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The UK bank that won't pay bonuses this year: "We're quite annoyed"

While people at U.S investment banks wait to be told their bonuses in the next few weeks, employees at one British bank have already had their bubbles burst: Lloyds Bank informed staff that they wouldn't be receiving performance-related bonuses for 2020 just before Christmas. 

Insiders and headhunters say the edict applied as much to people working in markets roles as to people working in the retail bank. 

The decision not to pay bonuses is reminiscent of Deutsche Bank's move in 2017. A spokesperson for Lloyds said the policy reflected the bank's "expected levels of profitability for 2020" and "in no way reflects the hard work and commitment" of its people. 

Lloyds doesn't break out the performance of its sales and trading business, but when it released its third quarter results for the three months to the end of September 2020, the bank said markets income had been "resilient." Insiders at the bank suggest this was an understatement: "FX, rates and credit did ok overall, but FX smashed it," said one trader in London, speaking on condition of anonymity. "Some teams have had an exceptionally good year. We're quite annoyed."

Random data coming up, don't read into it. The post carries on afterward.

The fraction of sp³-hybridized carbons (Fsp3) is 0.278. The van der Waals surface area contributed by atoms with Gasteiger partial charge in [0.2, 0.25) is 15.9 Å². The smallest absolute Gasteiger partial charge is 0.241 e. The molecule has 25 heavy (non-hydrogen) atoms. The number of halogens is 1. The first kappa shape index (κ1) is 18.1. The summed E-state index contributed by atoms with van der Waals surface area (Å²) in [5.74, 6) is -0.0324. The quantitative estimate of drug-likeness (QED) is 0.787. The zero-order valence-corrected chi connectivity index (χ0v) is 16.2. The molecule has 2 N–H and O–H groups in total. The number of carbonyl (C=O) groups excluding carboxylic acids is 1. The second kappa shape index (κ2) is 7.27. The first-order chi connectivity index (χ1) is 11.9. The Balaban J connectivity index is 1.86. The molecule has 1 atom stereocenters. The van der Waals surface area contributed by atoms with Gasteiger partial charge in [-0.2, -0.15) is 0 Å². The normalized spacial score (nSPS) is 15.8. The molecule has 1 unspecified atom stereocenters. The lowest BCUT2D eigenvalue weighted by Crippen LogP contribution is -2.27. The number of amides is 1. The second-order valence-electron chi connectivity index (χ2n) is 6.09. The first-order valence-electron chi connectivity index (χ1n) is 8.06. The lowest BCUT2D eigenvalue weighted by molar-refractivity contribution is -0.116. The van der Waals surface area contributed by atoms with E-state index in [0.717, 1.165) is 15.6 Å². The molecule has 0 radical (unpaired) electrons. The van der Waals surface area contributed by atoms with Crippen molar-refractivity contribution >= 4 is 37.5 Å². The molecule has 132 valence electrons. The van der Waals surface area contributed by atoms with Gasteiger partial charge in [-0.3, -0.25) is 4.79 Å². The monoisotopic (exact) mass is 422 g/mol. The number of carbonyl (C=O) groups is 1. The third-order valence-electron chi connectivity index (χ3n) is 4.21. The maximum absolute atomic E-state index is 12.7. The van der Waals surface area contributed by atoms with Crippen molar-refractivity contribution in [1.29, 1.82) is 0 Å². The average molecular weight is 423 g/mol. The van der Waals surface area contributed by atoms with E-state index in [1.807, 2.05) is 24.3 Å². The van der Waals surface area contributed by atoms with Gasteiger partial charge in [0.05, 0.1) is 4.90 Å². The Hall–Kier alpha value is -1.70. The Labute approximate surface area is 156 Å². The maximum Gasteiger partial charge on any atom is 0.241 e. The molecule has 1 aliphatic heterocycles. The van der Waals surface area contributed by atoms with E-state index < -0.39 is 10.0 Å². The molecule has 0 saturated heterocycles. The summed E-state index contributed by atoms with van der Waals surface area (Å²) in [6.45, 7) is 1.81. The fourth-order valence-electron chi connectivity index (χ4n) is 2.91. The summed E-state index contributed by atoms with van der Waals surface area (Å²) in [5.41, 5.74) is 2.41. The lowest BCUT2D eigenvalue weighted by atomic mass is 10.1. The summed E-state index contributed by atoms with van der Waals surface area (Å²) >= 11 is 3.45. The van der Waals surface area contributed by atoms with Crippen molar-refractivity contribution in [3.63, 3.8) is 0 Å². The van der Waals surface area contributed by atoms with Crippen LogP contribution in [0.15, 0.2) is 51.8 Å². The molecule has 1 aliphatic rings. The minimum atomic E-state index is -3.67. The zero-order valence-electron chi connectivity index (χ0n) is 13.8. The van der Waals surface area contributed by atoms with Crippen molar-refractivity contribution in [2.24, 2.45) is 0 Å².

One headhunter said he's receiving disgruntled calls from Lloyds traders: "It seems that no one between the staff and the C-suite saw this come and people are pretty demoralised."

The decision to cancel bonuses for 2020 came as Lloyds is transitioning to a new CEO. - Charlie Nunn is taking over from António Horta-Osório sometime mid-year after working through his six-month HSBC notice period. Insiders at the bank suggest that the bonus decision came from Horta-Osório, who wants to leave on a good note with investors. 

One trader said the absence of bonuses will make Lloyds staff targets for other banks that are hiring. In theory, the bank will mitigate the absence of performance related pay with "above inflation pay increases" for salaries. However, the spokesperson said these will be, "geared towards colleagues on lower pay." 

"The initial noises we're getting is that we shouldn't get our hopes up about the salary rises," said the trader. "We should find out in February." 

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Photo by Anthony Tyrrell on Unsplash

AUTHORSarah Butcher Global Editor

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